Nothing less than high-quality, rapid, and globally useful tools will do

Interview by Steve Halasey

Walter E. Phillips, Jr, PhD, TriStar Health System

Walter E. Phillips, Jr, PhD, TriStar Health System

It has been more than a year since the US Centers for Disease Control and Prevention (CDC) released its evaluation of 11 commercially available rapid influenza detection tests (RIDTs), demonstrating significant and worrisome variation in the sensitivity of such tests available for clinical use. Since then, FDA has proposed to up-classify RIDTs as Class II devices subject to special controls and performance standards, and CDC has issued new guidelines for clinicians using such tests. To catch up with progress in the field, CLP spoke with Walter E. Phillips, Jr, PhD, director of microbiology for the TriStar Health System, Nashville, Tenn, and a frequent collaborator in research leading to the development of infectious disease diagnostics.


CLP: In recent years, public health authorities throughout the world have expressed concern over the potential for another influenza pandemic similar to the H1N1 outbreak of 2009. Many US officials have said that this winter’s flu season is an especially bad one. What makes for a “bad flu season”?

Walter E. Phillips, Jr: In our area, one thing that has made this flu season bad is that it arrived a little bit earlier than normal, starting in November and peaking in December. And the number of positive cases that we have identified through testing has been extremely high compared to the last two or three seasons.

Another thing that’s made this flu season bad is the fact that about 95% of the positive influenza assays in our area have been for the H1N1:2009 strain of the flu—the same strain that caused the pandemic of 2009. The 2009 strain that’s circulating now is apparently more virulent than other strains, in that it can lead to more-severe disease, including pneumonia and acute respiratory distress syndrome (ARDS). Not only that, but it is affecting patients of middle age more than those of old age, which is uncommon.

So for those two reasons, I think, this is a bad flu season compared to the past 2 or 3 years.

CLP: Is there potential for the emergence of more-virulent strains of flu virus—or even therapy-resistant strains—as a result of the virus’s antigenic shift or antigenic drift from year to year?

Phillips: Yes, there is definitely that potential. Antigenic drift of the influenza virus is rapid, and the types of cases we’re seeing this year may be a direct result of this. This year, we’ve seen a lot of patients who have come down with cases of H1N1:2009 disease, in spite of the fact that they’ve been inoculated with this year’s vaccine—which, of course, includes the H1N1:2009 virus.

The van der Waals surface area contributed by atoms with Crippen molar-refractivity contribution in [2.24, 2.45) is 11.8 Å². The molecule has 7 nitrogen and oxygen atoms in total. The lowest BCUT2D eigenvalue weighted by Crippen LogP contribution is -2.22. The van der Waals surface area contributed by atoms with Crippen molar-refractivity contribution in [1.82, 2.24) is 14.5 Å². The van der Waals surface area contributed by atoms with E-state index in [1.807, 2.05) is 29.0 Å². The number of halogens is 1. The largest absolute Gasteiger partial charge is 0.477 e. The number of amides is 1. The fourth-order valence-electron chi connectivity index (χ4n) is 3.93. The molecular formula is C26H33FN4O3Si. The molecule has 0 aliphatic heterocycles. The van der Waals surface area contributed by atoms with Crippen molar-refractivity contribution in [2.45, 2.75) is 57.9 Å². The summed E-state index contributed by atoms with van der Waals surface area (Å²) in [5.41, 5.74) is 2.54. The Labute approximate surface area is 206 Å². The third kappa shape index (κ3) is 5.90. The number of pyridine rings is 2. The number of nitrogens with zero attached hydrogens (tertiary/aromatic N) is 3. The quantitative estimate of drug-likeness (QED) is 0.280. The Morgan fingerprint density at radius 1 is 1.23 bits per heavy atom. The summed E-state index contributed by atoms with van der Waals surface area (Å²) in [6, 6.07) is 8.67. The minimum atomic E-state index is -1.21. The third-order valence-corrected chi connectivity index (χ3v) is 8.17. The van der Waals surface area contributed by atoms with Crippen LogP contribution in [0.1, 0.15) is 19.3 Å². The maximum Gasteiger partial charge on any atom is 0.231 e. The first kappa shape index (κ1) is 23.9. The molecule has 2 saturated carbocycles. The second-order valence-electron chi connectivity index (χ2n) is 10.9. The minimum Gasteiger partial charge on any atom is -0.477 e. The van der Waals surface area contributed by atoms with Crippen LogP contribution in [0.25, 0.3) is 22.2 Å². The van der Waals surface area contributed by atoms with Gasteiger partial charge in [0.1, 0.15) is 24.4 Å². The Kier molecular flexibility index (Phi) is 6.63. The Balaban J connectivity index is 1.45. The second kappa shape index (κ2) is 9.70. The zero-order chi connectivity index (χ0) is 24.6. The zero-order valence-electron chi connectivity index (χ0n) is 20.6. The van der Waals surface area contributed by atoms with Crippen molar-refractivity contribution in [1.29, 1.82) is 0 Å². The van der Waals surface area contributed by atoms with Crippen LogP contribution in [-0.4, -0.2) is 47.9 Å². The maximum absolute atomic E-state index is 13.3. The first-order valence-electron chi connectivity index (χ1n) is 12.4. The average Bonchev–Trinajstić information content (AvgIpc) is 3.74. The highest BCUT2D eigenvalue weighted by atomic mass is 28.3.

We don’t really know the cause of this trend, and there could be two or three reasons behind it. One explanation could very well be that the virus now circulating is H1N1:2009, but that it has gone through an antigenic drift to the point that the virus in the vaccine is no longer as protective as it was against the original version of the virus.

Another explanation relates to the possibility that we can, without question, develop resistant strains over time. Because these viruses are susceptible to it, we are using a lot of Tamiflu. But, as with most organisms, these micro-organisms are very adaptive. Once you start treating them with antivirals, they tend to change and become resistant.

CLP: How much warning would health authorities have if another pandemic were to begin taking shape?

Phillips: Our facility is a sentinel laboratory in CDC’s laboratory response network, so we would expect the Tennessee Department of Health and its division of laboratory services to keep us advised on a weekly basis, or even a daily basis, if there were any notices from CDC or other evidence of a pandemic developing. So our facility would have fairly quick warning of an impending pandemic.

I’m not sure how quickly community hospitals that are not part of the laboratory response network would get that information. But as a consolidated lab performing microbiology testing for about 2,000 hospital beds in Nashville, we would communicate that information to our sister hospitals very quickly.

CLP: Do US authorities also have good information about strains that have begun to circulate abroad?

Phillips: Internationally, if an outbreak were to begin abroad—like some of the avian influenza cases that have been diagnosed first in Europe or Asia—we would get that information through the national networks, coming through CDC, then the Tennessee Department of Health, and then on to us. So even for a pandemic beginning in a foreign country, we would still have pretty quick knowledge through CDC and the state.


CLP: Diagnostics play a critical role in gathering information about the circulation of seasonal flu virus. But many have expressed concern about the performance abilities of RIDTs, which are among the most commonly used because of their very quick time to result. What are the major drawbacks of the RIDTs currently in use?

Phillips: The major drawback of RIDTs is the one that everyone has known about for years: the relative lack of sensitivity. In different studies, sensitivity can range anywhere from a low of 25% to a maximum of 75%. In clinical tests for influenza, such a lack of sensitivity results in many false negatives. By far, this is the most serious problem with using RIDTs.